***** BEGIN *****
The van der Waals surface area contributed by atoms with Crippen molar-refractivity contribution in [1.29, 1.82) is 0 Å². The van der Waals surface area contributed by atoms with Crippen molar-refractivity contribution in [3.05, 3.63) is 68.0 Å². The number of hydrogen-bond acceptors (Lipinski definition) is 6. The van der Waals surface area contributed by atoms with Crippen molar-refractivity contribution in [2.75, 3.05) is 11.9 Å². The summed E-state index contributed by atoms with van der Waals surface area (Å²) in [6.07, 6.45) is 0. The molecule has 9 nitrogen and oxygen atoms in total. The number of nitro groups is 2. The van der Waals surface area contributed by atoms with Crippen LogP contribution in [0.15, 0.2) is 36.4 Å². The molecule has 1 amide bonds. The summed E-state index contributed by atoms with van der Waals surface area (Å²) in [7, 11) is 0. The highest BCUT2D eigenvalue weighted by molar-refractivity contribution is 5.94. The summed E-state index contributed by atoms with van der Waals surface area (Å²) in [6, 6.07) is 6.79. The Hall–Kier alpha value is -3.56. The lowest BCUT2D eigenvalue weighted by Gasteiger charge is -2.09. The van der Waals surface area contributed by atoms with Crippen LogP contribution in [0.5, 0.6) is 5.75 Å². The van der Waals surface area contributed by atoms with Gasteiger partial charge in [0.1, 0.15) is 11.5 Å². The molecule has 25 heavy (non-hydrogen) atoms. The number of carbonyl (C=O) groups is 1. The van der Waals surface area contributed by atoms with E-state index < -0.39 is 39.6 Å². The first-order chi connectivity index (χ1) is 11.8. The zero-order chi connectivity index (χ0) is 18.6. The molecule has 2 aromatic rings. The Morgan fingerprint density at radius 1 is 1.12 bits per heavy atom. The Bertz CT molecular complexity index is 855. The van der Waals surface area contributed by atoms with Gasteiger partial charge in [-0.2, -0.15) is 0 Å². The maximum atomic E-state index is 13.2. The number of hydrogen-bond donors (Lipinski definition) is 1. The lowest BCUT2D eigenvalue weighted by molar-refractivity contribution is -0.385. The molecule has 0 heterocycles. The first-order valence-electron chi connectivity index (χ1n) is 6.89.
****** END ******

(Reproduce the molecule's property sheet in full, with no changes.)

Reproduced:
The van der Waals surface area contributed by atoms with Crippen molar-refractivity contribution in [1.29, 1.82) is 0 Å². The van der Waals surface area contributed by atoms with Crippen molar-refractivity contribution in [3.05, 3.63) is 68.0 Å². The number of hydrogen-bond acceptors (Lipinski definition) is 6. The van der Waals surface area contributed by atoms with Crippen molar-refractivity contribution in [2.75, 3.05) is 11.9 Å². The summed E-state index contributed by atoms with van der Waals surface area (Å²) in [6.07, 6.45) is 0. The molecule has 9 nitrogen and oxygen atoms in total. The number of nitro groups is 2. The van der Waals surface area contributed by atoms with Crippen LogP contribution in [0.15, 0.2) is 36.4 Å². The molecule has 1 amide bonds. The summed E-state index contributed by atoms with van der Waals surface area (Å²) in [7, 11) is 0. The highest BCUT2D eigenvalue weighted by molar-refractivity contribution is 5.94. The summed E-state index contributed by atoms with van der Waals surface area (Å²) in [6, 6.07) is 6.79. The Hall–Kier alpha value is -3.56. The lowest BCUT2D eigenvalue weighted by Gasteiger charge is -2.09. The van der Waals surface area contributed by atoms with Crippen LogP contribution in [0.5, 0.6) is 5.75 Å². The van der Waals surface area contributed by atoms with Gasteiger partial charge in [0.1, 0.15) is 11.5 Å². The molecule has 25 heavy (non-hydrogen) atoms. The number of carbonyl (C=O) groups is 1. The van der Waals surface area contributed by atoms with E-state index < -0.39 is 39.6 Å². The first-order chi connectivity index (χ1) is 11.8. The zero-order chi connectivity index (χ0) is 18.6. The molecule has 2 aromatic rings. The Morgan fingerprint density at radius 1 is 1.12 bits per heavy atom. The Bertz CT molecular complexity index is 855. The van der Waals surface area contributed by atoms with Gasteiger partial charge in [-0.2, -0.15) is 0 Å². The maximum atomic E-state index is 13.2. The number of hydrogen-bond donors (Lipinski definition) is 1. The lowest BCUT2D eigenvalue weighted by molar-refractivity contribution is -0.385. The molecule has 0 heterocycles. The first-order valence-electron chi connectivity index (χ1n) is 6.89.